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A new number one

The student center at the University of California, San Diego. Photo: Flickr/V.A.P. Photography

The student center at the University of California, San Diego. Photo: Flickr/V.A.P. Photography

This week on our Karr on Culture podcast: What does it take to be the best university in the country — advantages or merit?

Last month, Washington Monthly magazine published its annual ranking of the top colleges and universities in the U.S. The list looked almost nothing like the more commonly-cited one published annually by U.S. News and World Report: Washington Monthly named the University of California San Diego the best in the country; it ranks 35th on the U.S. News list. Six of the schools in the top 10 are public institutions; the top state school on the U.S. News list (UC Berkeley) landed in 35th place. And Harvard ranks ninth; it’s traditionally at the top of the U.S. News rankings. Washington Monthly editor Paul Glastris discusses the methods that led to these conclusions — and explains how the conventional wisdom reflects our misplaced priorities with regard to higher ed. UCSD sociologist John Skrentny talks about the differences between the students he teaches now, those he knew as a Harvard grad student, and his classmates as an undergraduate at Indiana University (128th in Washington Monthly’s rankings; 75th in U.S. News) — and considers what it tells us about meritocracy in America.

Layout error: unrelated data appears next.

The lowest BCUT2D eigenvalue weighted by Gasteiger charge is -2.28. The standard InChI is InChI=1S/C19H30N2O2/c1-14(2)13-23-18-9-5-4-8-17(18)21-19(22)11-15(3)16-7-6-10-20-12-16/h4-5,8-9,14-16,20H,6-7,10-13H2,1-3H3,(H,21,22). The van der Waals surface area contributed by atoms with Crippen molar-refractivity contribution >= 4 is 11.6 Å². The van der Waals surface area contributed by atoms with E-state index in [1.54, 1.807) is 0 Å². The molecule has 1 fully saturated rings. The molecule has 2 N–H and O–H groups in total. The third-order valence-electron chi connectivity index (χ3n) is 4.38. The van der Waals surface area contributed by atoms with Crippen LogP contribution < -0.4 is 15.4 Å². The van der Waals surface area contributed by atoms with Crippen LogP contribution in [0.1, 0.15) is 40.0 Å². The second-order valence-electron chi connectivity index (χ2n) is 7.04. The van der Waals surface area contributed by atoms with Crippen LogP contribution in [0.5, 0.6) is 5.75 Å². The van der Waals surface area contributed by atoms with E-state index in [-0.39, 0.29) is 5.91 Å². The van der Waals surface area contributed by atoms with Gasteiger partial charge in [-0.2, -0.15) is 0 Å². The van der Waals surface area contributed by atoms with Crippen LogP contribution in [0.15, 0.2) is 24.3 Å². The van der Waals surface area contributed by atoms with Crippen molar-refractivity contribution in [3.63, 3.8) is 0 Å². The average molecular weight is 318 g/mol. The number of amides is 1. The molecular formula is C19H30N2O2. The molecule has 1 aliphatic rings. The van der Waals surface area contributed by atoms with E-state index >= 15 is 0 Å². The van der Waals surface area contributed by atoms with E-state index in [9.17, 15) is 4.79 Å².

(Full disclosure: Rick Karr attended Purdue University as an undergrad — 83rd in Washington Monthly, 56th in U.S. News. His graduate college, The London School of Economics and Political Science — was not ranked by either magazine.)



  • NEone

    This is a very important conversation; thank you for posting it. Those interested in our country’s future (which happens to lie in our children) would do themselves a favor to think about the issues raised. I have often said that there are certain Golden Keys–attending certain colleges, earning certain degrees, having connection to powerful people–that, once in our hands, open more doors than we could ever imagine. However, getting one of those Golden Keys is certainly not just a matter of merit. Those foolish enough to think that anyone could have a Golden Key if s/he tried hard enough have probably never been on the receiving side of injustice.

    My condolences for the loss of your mother.